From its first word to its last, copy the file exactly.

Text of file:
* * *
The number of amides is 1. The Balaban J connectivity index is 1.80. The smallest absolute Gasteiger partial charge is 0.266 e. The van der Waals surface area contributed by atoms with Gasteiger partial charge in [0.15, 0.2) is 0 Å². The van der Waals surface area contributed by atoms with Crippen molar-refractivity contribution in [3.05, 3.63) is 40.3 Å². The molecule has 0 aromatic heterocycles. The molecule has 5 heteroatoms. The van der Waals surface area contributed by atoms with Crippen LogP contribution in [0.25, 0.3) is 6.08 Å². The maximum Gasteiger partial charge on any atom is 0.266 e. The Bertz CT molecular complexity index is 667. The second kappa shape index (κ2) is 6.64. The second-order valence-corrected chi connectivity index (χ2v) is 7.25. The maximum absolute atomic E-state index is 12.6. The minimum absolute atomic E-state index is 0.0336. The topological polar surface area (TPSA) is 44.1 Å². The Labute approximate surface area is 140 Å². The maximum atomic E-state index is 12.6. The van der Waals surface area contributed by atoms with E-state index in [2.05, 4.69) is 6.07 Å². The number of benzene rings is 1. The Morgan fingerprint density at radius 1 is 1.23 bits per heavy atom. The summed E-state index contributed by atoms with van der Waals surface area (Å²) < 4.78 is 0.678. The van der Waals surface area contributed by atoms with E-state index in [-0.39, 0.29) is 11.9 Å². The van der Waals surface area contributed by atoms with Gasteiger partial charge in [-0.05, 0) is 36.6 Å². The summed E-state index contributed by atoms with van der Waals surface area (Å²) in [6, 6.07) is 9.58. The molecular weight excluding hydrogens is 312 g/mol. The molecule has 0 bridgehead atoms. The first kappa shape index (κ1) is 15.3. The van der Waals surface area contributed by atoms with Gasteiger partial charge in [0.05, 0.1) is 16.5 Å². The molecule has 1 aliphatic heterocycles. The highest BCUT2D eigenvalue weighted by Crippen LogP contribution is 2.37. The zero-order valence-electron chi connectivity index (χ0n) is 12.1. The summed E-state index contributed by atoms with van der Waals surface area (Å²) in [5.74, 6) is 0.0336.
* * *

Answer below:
The number of amides is 1. The Balaban J connectivity index is 1.80. The smallest absolute Gasteiger partial charge is 0.266 e. The van der Waals surface area contributed by atoms with Gasteiger partial charge in [0.15, 0.2) is 0 Å². The van der Waals surface area contributed by atoms with Crippen molar-refractivity contribution in [3.05, 3.63) is 40.3 Å². The molecule has 0 aromatic heterocycles. The molecule has 5 heteroatoms. The van der Waals surface area contributed by atoms with Crippen LogP contribution in [0.25, 0.3) is 6.08 Å². The maximum Gasteiger partial charge on any atom is 0.266 e. The Bertz CT molecular complexity index is 667. The second kappa shape index (κ2) is 6.64. The second-order valence-corrected chi connectivity index (χ2v) is 7.25. The maximum absolute atomic E-state index is 12.6. The minimum absolute atomic E-state index is 0.0336. The topological polar surface area (TPSA) is 44.1 Å². The Labute approximate surface area is 140 Å². The maximum atomic E-state index is 12.6. The van der Waals surface area contributed by atoms with E-state index in [2.05, 4.69) is 6.07 Å². The number of benzene rings is 1. The Morgan fingerprint density at radius 1 is 1.23 bits per heavy atom. The summed E-state index contributed by atoms with van der Waals surface area (Å²) < 4.78 is 0.678. The van der Waals surface area contributed by atoms with E-state index in [-0.39, 0.29) is 11.9 Å². The van der Waals surface area contributed by atoms with Gasteiger partial charge in [-0.05, 0) is 36.6 Å². The summed E-state index contributed by atoms with van der Waals surface area (Å²) in [6, 6.07) is 9.58. The molecular weight excluding hydrogens is 312 g/mol. The molecule has 0 bridgehead atoms. The first kappa shape index (κ1) is 15.3. The van der Waals surface area contributed by atoms with Gasteiger partial charge in [0.05, 0.1) is 16.5 Å². The molecule has 1 aliphatic heterocycles. The highest BCUT2D eigenvalue weighted by Crippen LogP contribution is 2.37. The zero-order valence-electron chi connectivity index (χ0n) is 12.1. The summed E-state index contributed by atoms with van der Waals surface area (Å²) in [5.74, 6) is 0.0336.